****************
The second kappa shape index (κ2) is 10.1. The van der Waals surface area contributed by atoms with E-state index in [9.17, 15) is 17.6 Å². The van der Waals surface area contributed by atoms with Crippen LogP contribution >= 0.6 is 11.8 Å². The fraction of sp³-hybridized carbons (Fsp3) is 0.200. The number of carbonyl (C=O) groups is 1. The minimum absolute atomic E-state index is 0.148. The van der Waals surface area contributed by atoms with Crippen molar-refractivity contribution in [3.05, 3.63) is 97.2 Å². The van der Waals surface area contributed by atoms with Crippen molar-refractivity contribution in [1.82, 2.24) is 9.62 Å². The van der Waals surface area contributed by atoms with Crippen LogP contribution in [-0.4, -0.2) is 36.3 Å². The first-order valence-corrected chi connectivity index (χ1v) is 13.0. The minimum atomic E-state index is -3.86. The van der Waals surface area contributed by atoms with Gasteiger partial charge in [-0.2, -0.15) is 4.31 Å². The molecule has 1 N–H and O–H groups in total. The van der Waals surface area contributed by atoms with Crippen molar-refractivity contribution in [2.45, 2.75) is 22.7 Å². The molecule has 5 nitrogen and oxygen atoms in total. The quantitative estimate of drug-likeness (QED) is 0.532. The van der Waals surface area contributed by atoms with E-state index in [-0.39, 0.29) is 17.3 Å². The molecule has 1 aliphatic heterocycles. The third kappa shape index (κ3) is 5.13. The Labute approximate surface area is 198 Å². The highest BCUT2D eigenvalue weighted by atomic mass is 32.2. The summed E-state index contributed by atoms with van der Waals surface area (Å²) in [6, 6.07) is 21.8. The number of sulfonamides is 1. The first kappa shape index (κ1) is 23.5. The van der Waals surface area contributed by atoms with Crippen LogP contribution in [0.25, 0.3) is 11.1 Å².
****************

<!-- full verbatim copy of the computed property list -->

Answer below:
The second kappa shape index (κ2) is 10.1. The van der Waals surface area contributed by atoms with E-state index in [9.17, 15) is 17.6 Å². The van der Waals surface area contributed by atoms with Crippen LogP contribution >= 0.6 is 11.8 Å². The fraction of sp³-hybridized carbons (Fsp3) is 0.200. The number of carbonyl (C=O) groups is 1. The minimum absolute atomic E-state index is 0.148. The van der Waals surface area contributed by atoms with Crippen molar-refractivity contribution in [3.05, 3.63) is 97.2 Å². The van der Waals surface area contributed by atoms with Crippen molar-refractivity contribution in [1.82, 2.24) is 9.62 Å². The van der Waals surface area contributed by atoms with Crippen LogP contribution in [-0.4, -0.2) is 36.3 Å². The first-order valence-corrected chi connectivity index (χ1v) is 13.0. The minimum atomic E-state index is -3.86. The van der Waals surface area contributed by atoms with Gasteiger partial charge in [-0.2, -0.15) is 4.31 Å². The molecule has 1 N–H and O–H groups in total. The van der Waals surface area contributed by atoms with Crippen molar-refractivity contribution in [2.45, 2.75) is 22.7 Å². The molecule has 5 nitrogen and oxygen atoms in total. The quantitative estimate of drug-likeness (QED) is 0.532. The van der Waals surface area contributed by atoms with E-state index in [-0.39, 0.29) is 17.3 Å². The molecule has 1 aliphatic heterocycles. The third kappa shape index (κ3) is 5.13. The Labute approximate surface area is 198 Å². The highest BCUT2D eigenvalue weighted by atomic mass is 32.2. The summed E-state index contributed by atoms with van der Waals surface area (Å²) in [6, 6.07) is 21.8. The number of sulfonamides is 1. The first kappa shape index (κ1) is 23.5. The van der Waals surface area contributed by atoms with Crippen LogP contribution in [0.25, 0.3) is 11.1 Å².